Use lots of detailed information to come up with answers or make general rules.

  8. Problem spotting

    50% Skill level

    Notice when something is wrong or is likely to go wrong, even if you can't solve the problem.

  9. Brainstorming

    50% Skill level

    Come up with a number of ideas about a topic, even if the ideas aren't very good.

  10. Categorising

    48% Skill level

    Come up with different ways of grouping things.

  11. Near vision

    46% Skill level

    See details that are up-close (within a few feet).

  12. Visualization

    46% Skill level

    Imagine how something will look after it is moved around or changed.

  13. Speech recognition

    45% Skill level

    Identify and understand the speech of another person.

  14. Selective attention

    45% Skill level

    Pay attention to something without being distracted.

  15. Originality

    45% Skill level

    Come up with unusual or clever ideas, or creative ways to solve a problem.

  16. Speech clarity

    43% Skill level

    Speak clearly so others can understand you.

  17. Flexibility of closure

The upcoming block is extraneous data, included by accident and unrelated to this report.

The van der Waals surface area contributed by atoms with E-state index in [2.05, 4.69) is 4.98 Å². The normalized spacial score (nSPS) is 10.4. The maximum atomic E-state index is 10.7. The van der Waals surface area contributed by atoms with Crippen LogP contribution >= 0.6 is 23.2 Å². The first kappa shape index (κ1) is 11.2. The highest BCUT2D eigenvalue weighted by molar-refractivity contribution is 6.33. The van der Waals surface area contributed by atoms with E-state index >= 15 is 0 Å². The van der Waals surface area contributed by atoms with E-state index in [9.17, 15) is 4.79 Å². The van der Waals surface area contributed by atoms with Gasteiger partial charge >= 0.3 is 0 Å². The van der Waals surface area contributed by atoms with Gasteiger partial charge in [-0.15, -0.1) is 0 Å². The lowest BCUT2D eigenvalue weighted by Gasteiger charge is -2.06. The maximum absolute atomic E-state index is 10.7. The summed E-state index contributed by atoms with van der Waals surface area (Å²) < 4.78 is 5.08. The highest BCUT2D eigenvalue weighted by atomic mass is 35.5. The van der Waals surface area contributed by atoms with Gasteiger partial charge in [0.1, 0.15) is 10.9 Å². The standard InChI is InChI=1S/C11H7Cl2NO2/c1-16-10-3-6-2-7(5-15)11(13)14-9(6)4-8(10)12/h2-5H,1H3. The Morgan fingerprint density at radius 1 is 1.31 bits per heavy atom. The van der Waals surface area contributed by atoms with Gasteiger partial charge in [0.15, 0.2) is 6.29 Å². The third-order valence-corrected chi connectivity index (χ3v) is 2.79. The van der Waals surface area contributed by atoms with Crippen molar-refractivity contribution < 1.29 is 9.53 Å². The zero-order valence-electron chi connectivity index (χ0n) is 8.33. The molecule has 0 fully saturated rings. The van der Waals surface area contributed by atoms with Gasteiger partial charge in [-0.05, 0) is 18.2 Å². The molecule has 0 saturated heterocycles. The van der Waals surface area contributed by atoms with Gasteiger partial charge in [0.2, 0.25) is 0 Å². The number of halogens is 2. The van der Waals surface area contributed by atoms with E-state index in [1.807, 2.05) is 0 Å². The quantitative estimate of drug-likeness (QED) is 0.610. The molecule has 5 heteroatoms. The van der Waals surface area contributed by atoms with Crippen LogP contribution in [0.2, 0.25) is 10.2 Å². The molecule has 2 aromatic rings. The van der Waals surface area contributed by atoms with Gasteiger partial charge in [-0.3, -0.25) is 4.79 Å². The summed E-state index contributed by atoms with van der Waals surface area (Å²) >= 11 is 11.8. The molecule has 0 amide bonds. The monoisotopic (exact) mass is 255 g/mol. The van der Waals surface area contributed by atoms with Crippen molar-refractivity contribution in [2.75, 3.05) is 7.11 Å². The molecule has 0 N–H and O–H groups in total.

43% Skill level

    See a pattern (a figure, object, word, or sound) hidden in other distracting material.

  18. Finger dexterity

    41% Skill level

    Put together small parts with your fingers.

  19. Far vision

    39% Skill level

    See details that are far away.

  20. Arm-hand steadiness

    37% Skill level

    Keep your hand or arm steady.

Activities

These are kinds of activities workers regularly do in this job.

  1. Keeping your knowledge up-to-date

    83% Skill level

    Keeping up-to-date with technology and new ideas.

  2. Working with computers

    80% Skill level

    Using computers to program, write software, set up functions, enter data, or process information.

  3. Building good relationships